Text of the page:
WASHINGTON (Reuters) – Landmark U.S. “net neutrality” rules will expire on June 11, and new regulations handing providers broad new power over how consumers can access the internet will take effect, the Federal Communications Commission said on Thursday in setting the date.
The Federal Communications Commission said in a notice on Thursday that landmark 2015 U.S. open-internet rules will cease on June 11, and new rules handing providers power over what content consumers can access will take effect.
The FCC in December repealed the Obama-era “net neutrality” rules, allowing internet providers to block or slow websites as long as they disclose the practice. The FCC said the new rules will take effect on June 11.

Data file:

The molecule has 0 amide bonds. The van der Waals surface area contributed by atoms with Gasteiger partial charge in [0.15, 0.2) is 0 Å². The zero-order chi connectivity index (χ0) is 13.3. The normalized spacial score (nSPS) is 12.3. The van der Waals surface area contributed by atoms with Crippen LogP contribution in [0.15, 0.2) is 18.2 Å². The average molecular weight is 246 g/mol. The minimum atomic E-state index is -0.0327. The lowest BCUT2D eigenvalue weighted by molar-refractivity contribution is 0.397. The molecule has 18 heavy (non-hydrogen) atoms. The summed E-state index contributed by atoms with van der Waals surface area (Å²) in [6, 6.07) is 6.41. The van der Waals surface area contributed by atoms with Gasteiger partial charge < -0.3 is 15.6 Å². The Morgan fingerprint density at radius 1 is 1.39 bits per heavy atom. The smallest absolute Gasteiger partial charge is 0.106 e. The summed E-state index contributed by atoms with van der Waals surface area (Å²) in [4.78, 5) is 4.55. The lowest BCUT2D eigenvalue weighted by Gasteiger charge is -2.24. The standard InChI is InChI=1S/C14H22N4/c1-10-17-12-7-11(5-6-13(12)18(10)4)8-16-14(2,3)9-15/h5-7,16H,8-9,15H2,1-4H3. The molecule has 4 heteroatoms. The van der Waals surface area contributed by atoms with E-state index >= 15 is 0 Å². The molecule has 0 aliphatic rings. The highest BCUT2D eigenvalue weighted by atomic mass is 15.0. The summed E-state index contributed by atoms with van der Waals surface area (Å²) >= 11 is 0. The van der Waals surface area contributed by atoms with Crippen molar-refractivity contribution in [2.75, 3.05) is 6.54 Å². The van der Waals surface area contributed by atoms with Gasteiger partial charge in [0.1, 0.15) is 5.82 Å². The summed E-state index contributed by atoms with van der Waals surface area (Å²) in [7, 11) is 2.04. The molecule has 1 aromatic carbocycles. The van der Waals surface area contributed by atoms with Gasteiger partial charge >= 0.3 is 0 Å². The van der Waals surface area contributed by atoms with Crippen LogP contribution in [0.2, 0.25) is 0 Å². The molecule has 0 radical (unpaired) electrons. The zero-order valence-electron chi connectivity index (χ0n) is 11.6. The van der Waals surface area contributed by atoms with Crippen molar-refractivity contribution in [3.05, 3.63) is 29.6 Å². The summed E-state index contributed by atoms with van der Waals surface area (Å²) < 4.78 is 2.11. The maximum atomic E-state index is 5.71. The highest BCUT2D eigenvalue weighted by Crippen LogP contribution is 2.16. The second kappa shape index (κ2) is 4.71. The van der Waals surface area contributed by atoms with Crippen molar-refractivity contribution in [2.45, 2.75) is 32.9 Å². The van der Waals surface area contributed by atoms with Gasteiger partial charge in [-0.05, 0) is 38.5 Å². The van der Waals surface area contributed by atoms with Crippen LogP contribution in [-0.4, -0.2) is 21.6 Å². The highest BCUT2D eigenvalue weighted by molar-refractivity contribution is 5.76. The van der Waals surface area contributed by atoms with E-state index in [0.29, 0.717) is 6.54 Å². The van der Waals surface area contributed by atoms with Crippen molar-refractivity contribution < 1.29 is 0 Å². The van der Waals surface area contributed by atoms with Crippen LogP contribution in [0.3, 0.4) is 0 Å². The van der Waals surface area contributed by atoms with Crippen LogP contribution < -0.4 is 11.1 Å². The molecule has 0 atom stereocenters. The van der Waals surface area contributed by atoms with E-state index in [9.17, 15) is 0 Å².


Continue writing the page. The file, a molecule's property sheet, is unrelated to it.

A group of states and others have sued to try to block the new rules from taking effect. The revised rules were a win for internet service providers like AT&T Inc (T.N) and Comcast Corp (CMCSA.O) but are opposed by internet firms like Facebook Inc (FB.O) and Alphabet Inc (GOOGL.O).
“The agency failed to listen to the American public and gave short shrift to their deeply held belief that internet openness should remain the law of the land,” FCC Commissioner Jessica Rosenworcel, a Democrat, said Thursday. “The FCC is on the wrong side of history, the wrong side of the law, and the wrong side of the American people.”…